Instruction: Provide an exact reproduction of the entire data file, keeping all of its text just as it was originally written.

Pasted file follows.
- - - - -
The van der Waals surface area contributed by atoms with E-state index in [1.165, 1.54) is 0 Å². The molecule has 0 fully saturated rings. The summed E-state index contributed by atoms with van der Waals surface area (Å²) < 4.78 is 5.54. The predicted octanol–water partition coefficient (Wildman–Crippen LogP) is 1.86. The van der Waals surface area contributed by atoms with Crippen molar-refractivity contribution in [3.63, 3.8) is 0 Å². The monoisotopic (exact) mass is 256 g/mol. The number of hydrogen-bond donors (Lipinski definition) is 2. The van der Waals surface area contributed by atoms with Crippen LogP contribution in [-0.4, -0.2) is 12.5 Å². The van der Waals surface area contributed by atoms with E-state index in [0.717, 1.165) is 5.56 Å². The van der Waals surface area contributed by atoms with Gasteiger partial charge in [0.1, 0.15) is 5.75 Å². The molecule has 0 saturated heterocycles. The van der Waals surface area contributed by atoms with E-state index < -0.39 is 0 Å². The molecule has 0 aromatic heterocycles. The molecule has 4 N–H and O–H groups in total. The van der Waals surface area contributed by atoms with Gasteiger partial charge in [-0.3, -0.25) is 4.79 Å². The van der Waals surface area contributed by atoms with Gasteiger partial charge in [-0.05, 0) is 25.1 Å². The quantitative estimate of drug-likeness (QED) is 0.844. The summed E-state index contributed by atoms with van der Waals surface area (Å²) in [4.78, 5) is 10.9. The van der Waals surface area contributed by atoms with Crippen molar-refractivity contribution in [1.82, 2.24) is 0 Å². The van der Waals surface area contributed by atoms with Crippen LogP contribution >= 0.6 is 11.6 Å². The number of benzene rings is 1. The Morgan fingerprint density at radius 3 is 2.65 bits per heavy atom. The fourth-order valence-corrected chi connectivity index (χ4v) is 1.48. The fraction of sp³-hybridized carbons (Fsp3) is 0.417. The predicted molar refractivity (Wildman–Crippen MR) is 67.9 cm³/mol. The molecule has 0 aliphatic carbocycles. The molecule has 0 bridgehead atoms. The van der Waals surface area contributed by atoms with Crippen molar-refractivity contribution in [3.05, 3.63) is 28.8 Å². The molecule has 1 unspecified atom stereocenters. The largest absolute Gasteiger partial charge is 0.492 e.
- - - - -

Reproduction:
The van der Waals surface area contributed by atoms with E-state index in [1.165, 1.54) is 0 Å². The molecule has 0 fully saturated rings. The summed E-state index contributed by atoms with van der Waals surface area (Å²) < 4.78 is 5.54. The predicted octanol–water partition coefficient (Wildman–Crippen LogP) is 1.86. The van der Waals surface area contributed by atoms with Crippen molar-refractivity contribution in [3.63, 3.8) is 0 Å². The monoisotopic (exact) mass is 256 g/mol. The number of hydrogen-bond donors (Lipinski definition) is 2. The van der Waals surface area contributed by atoms with Crippen LogP contribution in [-0.4, -0.2) is 12.5 Å². The van der Waals surface area contributed by atoms with E-state index in [0.717, 1.165) is 5.56 Å². The van der Waals surface area contributed by atoms with Gasteiger partial charge in [0.1, 0.15) is 5.75 Å². The molecule has 0 saturated heterocycles. The van der Waals surface area contributed by atoms with E-state index < -0.39 is 0 Å². The molecule has 0 aromatic heterocycles. The molecule has 4 N–H and O–H groups in total. The van der Waals surface area contributed by atoms with Gasteiger partial charge in [-0.3, -0.25) is 4.79 Å². The van der Waals surface area contributed by atoms with Gasteiger partial charge in [-0.05, 0) is 25.1 Å². The quantitative estimate of drug-likeness (QED) is 0.844. The summed E-state index contributed by atoms with van der Waals surface area (Å²) in [4.78, 5) is 10.9. The van der Waals surface area contributed by atoms with Crippen molar-refractivity contribution in [1.82, 2.24) is 0 Å². The van der Waals surface area contributed by atoms with Crippen LogP contribution >= 0.6 is 11.6 Å². The number of benzene rings is 1. The Morgan fingerprint density at radius 3 is 2.65 bits per heavy atom. The fourth-order valence-corrected chi connectivity index (χ4v) is 1.48. The fraction of sp³-hybridized carbons (Fsp3) is 0.417. The predicted molar refractivity (Wildman–Crippen MR) is 67.9 cm³/mol. The molecule has 0 aliphatic carbocycles. The molecule has 0 bridgehead atoms. The van der Waals surface area contributed by atoms with Crippen molar-refractivity contribution in [3.05, 3.63) is 28.8 Å². The molecule has 1 unspecified atom stereocenters. The largest absolute Gasteiger partial charge is 0.492 e.